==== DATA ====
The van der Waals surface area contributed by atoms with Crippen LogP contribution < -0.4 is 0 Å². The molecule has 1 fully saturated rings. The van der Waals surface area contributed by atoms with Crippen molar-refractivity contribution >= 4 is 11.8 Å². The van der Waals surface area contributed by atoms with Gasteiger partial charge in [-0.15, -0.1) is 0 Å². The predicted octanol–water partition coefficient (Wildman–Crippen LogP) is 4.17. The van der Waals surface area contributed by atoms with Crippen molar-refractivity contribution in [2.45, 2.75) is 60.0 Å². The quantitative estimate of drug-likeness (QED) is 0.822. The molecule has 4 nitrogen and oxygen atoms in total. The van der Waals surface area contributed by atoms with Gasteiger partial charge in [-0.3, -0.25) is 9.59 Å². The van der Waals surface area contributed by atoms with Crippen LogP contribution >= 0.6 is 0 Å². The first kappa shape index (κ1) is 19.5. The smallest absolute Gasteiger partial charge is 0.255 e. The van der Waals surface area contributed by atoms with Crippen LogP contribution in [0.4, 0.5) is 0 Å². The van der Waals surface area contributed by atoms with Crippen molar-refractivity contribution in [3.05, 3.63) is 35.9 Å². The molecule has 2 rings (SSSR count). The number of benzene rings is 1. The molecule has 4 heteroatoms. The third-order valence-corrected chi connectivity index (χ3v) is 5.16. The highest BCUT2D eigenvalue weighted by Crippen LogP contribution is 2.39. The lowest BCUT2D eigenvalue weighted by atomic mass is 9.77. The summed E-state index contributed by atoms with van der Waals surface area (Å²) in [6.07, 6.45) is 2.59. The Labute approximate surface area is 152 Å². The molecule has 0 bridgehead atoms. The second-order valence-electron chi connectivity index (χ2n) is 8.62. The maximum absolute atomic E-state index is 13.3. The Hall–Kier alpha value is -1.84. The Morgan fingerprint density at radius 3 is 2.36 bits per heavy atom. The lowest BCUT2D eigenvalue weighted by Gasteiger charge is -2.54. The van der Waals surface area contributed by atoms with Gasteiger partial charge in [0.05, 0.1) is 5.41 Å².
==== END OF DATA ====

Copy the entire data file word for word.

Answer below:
The van der Waals surface area contributed by atoms with Crippen LogP contribution < -0.4 is 0 Å². The molecule has 1 fully saturated rings. The van der Waals surface area contributed by atoms with Crippen molar-refractivity contribution >= 4 is 11.8 Å². The van der Waals surface area contributed by atoms with Gasteiger partial charge in [-0.15, -0.1) is 0 Å². The predicted octanol–water partition coefficient (Wildman–Crippen LogP) is 4.17. The van der Waals surface area contributed by atoms with Crippen molar-refractivity contribution in [2.45, 2.75) is 60.0 Å². The quantitative estimate of drug-likeness (QED) is 0.822. The molecule has 4 nitrogen and oxygen atoms in total. The van der Waals surface area contributed by atoms with Gasteiger partial charge in [-0.3, -0.25) is 9.59 Å². The van der Waals surface area contributed by atoms with Crippen LogP contribution >= 0.6 is 0 Å². The first kappa shape index (κ1) is 19.5. The smallest absolute Gasteiger partial charge is 0.255 e. The van der Waals surface area contributed by atoms with Crippen LogP contribution in [0.4, 0.5) is 0 Å². The van der Waals surface area contributed by atoms with Crippen molar-refractivity contribution in [3.05, 3.63) is 35.9 Å². The molecule has 2 rings (SSSR count). The number of benzene rings is 1. The molecule has 4 heteroatoms. The third-order valence-corrected chi connectivity index (χ3v) is 5.16. The highest BCUT2D eigenvalue weighted by Crippen LogP contribution is 2.39. The lowest BCUT2D eigenvalue weighted by atomic mass is 9.77. The summed E-state index contributed by atoms with van der Waals surface area (Å²) in [6.07, 6.45) is 2.59. The Labute approximate surface area is 152 Å². The molecule has 0 bridgehead atoms. The second-order valence-electron chi connectivity index (χ2n) is 8.62. The maximum absolute atomic E-state index is 13.3. The Hall–Kier alpha value is -1.84. The Morgan fingerprint density at radius 3 is 2.36 bits per heavy atom. The lowest BCUT2D eigenvalue weighted by Gasteiger charge is -2.54. The van der Waals surface area contributed by atoms with Gasteiger partial charge in [0.05, 0.1) is 5.41 Å².